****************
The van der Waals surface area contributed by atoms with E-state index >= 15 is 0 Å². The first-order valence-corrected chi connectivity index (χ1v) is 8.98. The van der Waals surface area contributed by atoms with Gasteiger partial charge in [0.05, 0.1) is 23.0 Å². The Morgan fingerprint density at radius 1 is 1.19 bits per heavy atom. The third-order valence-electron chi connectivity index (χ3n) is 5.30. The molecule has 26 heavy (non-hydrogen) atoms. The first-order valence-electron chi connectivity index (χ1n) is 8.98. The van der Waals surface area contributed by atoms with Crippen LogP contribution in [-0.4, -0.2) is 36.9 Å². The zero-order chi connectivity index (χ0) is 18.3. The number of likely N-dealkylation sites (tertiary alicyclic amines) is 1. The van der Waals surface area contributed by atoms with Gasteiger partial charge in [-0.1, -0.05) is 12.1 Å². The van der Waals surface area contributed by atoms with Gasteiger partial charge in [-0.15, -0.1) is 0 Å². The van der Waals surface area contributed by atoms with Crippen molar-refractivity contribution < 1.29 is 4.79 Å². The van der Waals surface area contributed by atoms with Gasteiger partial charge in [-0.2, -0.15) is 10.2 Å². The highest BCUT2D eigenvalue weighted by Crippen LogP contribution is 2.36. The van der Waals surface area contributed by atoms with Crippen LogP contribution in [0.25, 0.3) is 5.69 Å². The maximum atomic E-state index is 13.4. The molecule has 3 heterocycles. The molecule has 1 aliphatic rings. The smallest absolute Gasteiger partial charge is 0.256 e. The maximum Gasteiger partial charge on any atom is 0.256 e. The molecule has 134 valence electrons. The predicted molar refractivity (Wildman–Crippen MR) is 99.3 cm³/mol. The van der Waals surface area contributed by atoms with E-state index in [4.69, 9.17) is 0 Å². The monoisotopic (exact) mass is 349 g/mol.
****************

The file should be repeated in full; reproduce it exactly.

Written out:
The van der Waals surface area contributed by atoms with E-state index >= 15 is 0 Å². The first-order valence-corrected chi connectivity index (χ1v) is 8.98. The van der Waals surface area contributed by atoms with Gasteiger partial charge in [0.05, 0.1) is 23.0 Å². The Morgan fingerprint density at radius 1 is 1.19 bits per heavy atom. The third-order valence-electron chi connectivity index (χ3n) is 5.30. The molecule has 26 heavy (non-hydrogen) atoms. The first-order valence-electron chi connectivity index (χ1n) is 8.98. The van der Waals surface area contributed by atoms with Crippen LogP contribution in [-0.4, -0.2) is 36.9 Å². The zero-order chi connectivity index (χ0) is 18.3. The number of likely N-dealkylation sites (tertiary alicyclic amines) is 1. The van der Waals surface area contributed by atoms with Gasteiger partial charge in [-0.1, -0.05) is 12.1 Å². The van der Waals surface area contributed by atoms with Gasteiger partial charge in [-0.15, -0.1) is 0 Å². The van der Waals surface area contributed by atoms with Crippen molar-refractivity contribution < 1.29 is 4.79 Å². The van der Waals surface area contributed by atoms with Gasteiger partial charge in [-0.2, -0.15) is 10.2 Å². The highest BCUT2D eigenvalue weighted by Crippen LogP contribution is 2.36. The van der Waals surface area contributed by atoms with Crippen LogP contribution in [0.25, 0.3) is 5.69 Å². The maximum atomic E-state index is 13.4. The molecule has 3 heterocycles. The molecule has 1 aliphatic rings. The smallest absolute Gasteiger partial charge is 0.256 e. The maximum Gasteiger partial charge on any atom is 0.256 e. The molecule has 134 valence electrons. The predicted molar refractivity (Wildman–Crippen MR) is 99.3 cm³/mol. The van der Waals surface area contributed by atoms with E-state index in [4.69, 9.17) is 0 Å². The monoisotopic (exact) mass is 349 g/mol.